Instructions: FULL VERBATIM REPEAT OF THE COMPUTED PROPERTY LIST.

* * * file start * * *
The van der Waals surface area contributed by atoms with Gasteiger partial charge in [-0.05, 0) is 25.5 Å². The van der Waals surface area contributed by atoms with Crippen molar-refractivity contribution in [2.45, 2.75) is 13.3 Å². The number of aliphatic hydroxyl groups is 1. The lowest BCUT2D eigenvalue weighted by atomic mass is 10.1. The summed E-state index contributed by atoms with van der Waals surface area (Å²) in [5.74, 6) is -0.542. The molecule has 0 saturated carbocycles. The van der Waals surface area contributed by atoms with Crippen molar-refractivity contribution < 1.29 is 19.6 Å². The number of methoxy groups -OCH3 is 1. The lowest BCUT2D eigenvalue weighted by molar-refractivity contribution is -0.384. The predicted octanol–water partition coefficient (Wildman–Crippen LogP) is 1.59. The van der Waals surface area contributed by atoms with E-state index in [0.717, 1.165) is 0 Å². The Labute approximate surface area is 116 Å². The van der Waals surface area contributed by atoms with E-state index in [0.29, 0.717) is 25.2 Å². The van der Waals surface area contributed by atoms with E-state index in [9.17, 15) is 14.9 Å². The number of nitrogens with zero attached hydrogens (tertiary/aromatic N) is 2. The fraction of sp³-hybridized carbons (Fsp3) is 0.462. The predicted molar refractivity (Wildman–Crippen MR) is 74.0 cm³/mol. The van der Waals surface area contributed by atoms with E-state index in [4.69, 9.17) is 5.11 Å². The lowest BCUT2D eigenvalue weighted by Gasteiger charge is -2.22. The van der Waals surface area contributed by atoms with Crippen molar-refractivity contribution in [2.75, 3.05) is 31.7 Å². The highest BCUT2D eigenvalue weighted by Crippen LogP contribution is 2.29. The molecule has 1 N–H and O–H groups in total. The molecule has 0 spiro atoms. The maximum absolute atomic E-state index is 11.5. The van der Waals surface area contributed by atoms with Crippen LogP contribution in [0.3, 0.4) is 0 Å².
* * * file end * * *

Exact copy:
The van der Waals surface area contributed by atoms with Gasteiger partial charge in [-0.05, 0) is 25.5 Å². The van der Waals surface area contributed by atoms with Crippen molar-refractivity contribution in [2.45, 2.75) is 13.3 Å². The number of aliphatic hydroxyl groups is 1. The lowest BCUT2D eigenvalue weighted by atomic mass is 10.1. The summed E-state index contributed by atoms with van der Waals surface area (Å²) in [5.74, 6) is -0.542. The molecule has 0 saturated carbocycles. The van der Waals surface area contributed by atoms with Crippen molar-refractivity contribution < 1.29 is 19.6 Å². The number of methoxy groups -OCH3 is 1. The lowest BCUT2D eigenvalue weighted by molar-refractivity contribution is -0.384. The predicted octanol–water partition coefficient (Wildman–Crippen LogP) is 1.59. The van der Waals surface area contributed by atoms with E-state index in [0.717, 1.165) is 0 Å². The Labute approximate surface area is 116 Å². The van der Waals surface area contributed by atoms with E-state index in [0.29, 0.717) is 25.2 Å². The van der Waals surface area contributed by atoms with E-state index in [9.17, 15) is 14.9 Å². The number of nitrogens with zero attached hydrogens (tertiary/aromatic N) is 2. The fraction of sp³-hybridized carbons (Fsp3) is 0.462. The predicted molar refractivity (Wildman–Crippen MR) is 74.0 cm³/mol. The van der Waals surface area contributed by atoms with E-state index in [4.69, 9.17) is 5.11 Å². The lowest BCUT2D eigenvalue weighted by Gasteiger charge is -2.22. The van der Waals surface area contributed by atoms with Crippen molar-refractivity contribution in [2.75, 3.05) is 31.7 Å². The highest BCUT2D eigenvalue weighted by Crippen LogP contribution is 2.29. The molecule has 1 N–H and O–H groups in total. The molecule has 0 spiro atoms. The maximum absolute atomic E-state index is 11.5. The van der Waals surface area contributed by atoms with Crippen LogP contribution in [0.3, 0.4) is 0 Å².